Perfect your paving
Paving is an integral component of any minimalist design and should be simple, clean yet immaculately detailed and finished. It is the one element that can unify the entire design and as such needs careful consideration. Old materials are often an inspiration for new applications in modern, minimalist gardens: gravel, pebbles, and stones traditionally used for river beds or to provide access (stepping stones) through a bed of lawn are used in creative compositions that challenge these traditional uses.
Timeless materials such as stone or wood used in a simple, straightforward paving pattern can create a peaceful ambiance in the garden. They can also be used in beautifying challenging spaces such as very shady or very hot spots. Polished concrete is another favorite. Each of these materials is extremely weather-resistant, hardy and has unique color and texture that can make them stand out in a landscaping composition. Many of these materials can also be recycled or procured from environmentally responsible sources, making them sustainable design options. The attention to detail, such as the thickness of paving joints, edge detailing and desired texture, is key to achieving the crisp, clean look that is characteristic of minimalist landscapes as is evident in this patio design by Amir Schlezinger.
Limit your plant palette
Minimalist design is all about restraint, avoid opting for too many plant species. Limit the number of plants specified in the design and use these repeatedly throughout the garden. This creates a visual link through the outdoor space and helps to create a cohesive, balanced design. It also has the added advantage of easy maintenance, aiding in the efficient use of time and money to keep the garden looking fresh and neat year-round. Mass planting is an effective technique and one used often by designers in modern gardens. There is something to be said about the effect of a swathe of gently swaying Pennisetum grasses, planted together, they are so much more effective than single plants scattered throughout the garden as can be seen in this front yard retreat designed by Shades of Green Landscape Architecture.
Layering plants from tallest to shortest also ensures balance in both the vertical and horizontal proportions of a planting area. Taller sculptural plants are popularly used to provide focal points, counterbalance hard corners and complement paving and hard surfaces. Planting in minimalist gardens functions not just as a filler for leftover space, but as an anchoring element in its own right as is demonstrated in this garden by Tim Davies Landscaping.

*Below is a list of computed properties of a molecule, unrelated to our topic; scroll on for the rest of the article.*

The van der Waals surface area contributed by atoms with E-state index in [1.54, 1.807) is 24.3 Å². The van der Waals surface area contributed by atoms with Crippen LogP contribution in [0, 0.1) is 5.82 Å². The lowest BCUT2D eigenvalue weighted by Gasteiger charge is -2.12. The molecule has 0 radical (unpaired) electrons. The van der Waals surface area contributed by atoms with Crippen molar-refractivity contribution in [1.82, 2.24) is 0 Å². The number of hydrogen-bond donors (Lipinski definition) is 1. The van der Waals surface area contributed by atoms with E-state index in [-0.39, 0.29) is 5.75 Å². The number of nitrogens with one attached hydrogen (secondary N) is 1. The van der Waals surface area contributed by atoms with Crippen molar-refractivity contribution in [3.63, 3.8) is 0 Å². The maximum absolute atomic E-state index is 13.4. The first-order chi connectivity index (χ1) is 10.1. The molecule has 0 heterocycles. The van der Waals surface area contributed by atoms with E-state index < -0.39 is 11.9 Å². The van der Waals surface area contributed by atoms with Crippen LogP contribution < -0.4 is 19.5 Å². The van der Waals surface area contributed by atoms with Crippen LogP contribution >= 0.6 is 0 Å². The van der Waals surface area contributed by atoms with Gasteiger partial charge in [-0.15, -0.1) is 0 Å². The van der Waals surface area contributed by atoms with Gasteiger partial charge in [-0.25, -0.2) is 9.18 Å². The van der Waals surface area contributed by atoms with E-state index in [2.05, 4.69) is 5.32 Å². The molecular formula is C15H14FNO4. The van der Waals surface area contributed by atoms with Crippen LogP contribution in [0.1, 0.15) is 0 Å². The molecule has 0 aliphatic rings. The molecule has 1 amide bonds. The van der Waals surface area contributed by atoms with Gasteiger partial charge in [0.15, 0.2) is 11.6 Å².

Choose colors carefully
To achieve a sense of peace and harmony, minimalist designs generally veer towards muted color palettes that are more reflective of nature. Greys, browns, and whites are popular choices for hardscape and built structural elements. Using tonal variations of the same color is an effective strategy for maintaining balance. David Webber uses this strategy in this Texas residential garden design.
Neutral colors also provide the perfect backdrop for green plants, which can be used to provide a spot of color. When planting, designers tend to select plants for their textures and complimentary shades of green rather than for the color of their inflorescence. This ensures that a garden will transcend seasons and look well-maintained for years to follow.
To summarize the key features of a minimalist garden design, the golden rule is to design for a purpose. Every element in the garden should have a specific purpose, the overall design should strive for balance and proportion to ensure a soothing, calming outdoor space that can be enjoyed for years to come.
Designing the garden to suit your personal lifestyle is an important first step in determining how the garden will be used. This will help to set the defining parameters for the design.
Next, select locally sourced plants and materials as these are likely to thrive in adverse climatic conditions with little or no maintenance. Color, form, and texture are tools that should be used to reinforce balance and scale within the garden. All of these elements, when linked together purposefully, result in an oasis of tranquility amidst the turmoil of modern life.